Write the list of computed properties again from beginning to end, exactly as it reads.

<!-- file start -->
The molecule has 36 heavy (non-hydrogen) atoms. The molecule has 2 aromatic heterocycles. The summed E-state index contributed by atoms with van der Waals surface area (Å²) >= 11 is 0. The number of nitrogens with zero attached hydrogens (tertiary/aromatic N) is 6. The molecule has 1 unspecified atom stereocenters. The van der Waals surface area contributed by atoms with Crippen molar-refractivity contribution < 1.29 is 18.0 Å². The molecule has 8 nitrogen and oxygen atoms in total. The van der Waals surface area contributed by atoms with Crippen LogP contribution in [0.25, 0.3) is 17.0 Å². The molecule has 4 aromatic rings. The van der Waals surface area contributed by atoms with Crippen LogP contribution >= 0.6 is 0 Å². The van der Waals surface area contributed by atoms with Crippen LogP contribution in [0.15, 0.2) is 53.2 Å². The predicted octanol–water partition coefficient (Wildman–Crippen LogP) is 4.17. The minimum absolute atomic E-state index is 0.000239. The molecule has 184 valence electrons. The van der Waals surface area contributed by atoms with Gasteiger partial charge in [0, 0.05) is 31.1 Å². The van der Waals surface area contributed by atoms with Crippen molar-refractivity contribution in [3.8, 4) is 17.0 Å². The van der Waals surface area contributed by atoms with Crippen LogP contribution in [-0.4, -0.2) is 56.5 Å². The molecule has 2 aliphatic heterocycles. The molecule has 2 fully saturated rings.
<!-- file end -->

The molecule has 36 heavy (non-hydrogen) atoms. The molecule has 2 aromatic heterocycles. The summed E-state index contributed by atoms with van der Waals surface area (Å²) >= 11 is 0. The number of nitrogens with zero attached hydrogens (tertiary/aromatic N) is 6. The molecule has 1 unspecified atom stereocenters. The van der Waals surface area contributed by atoms with Crippen molar-refractivity contribution < 1.29 is 18.0 Å². The molecule has 8 nitrogen and oxygen atoms in total. The van der Waals surface area contributed by atoms with Crippen LogP contribution in [0.25, 0.3) is 17.0 Å². The molecule has 4 aromatic rings. The van der Waals surface area contributed by atoms with Crippen LogP contribution >= 0.6 is 0 Å². The van der Waals surface area contributed by atoms with Crippen LogP contribution in [0.15, 0.2) is 53.2 Å². The predicted octanol–water partition coefficient (Wildman–Crippen LogP) is 4.17. The minimum absolute atomic E-state index is 0.000239. The molecule has 184 valence electrons. The van der Waals surface area contributed by atoms with Gasteiger partial charge in [0, 0.05) is 31.1 Å². The van der Waals surface area contributed by atoms with Crippen molar-refractivity contribution in [3.8, 4) is 17.0 Å². The van der Waals surface area contributed by atoms with Crippen LogP contribution in [-0.4, -0.2) is 56.5 Å². The molecule has 2 aliphatic heterocycles. The molecule has 2 fully saturated rings.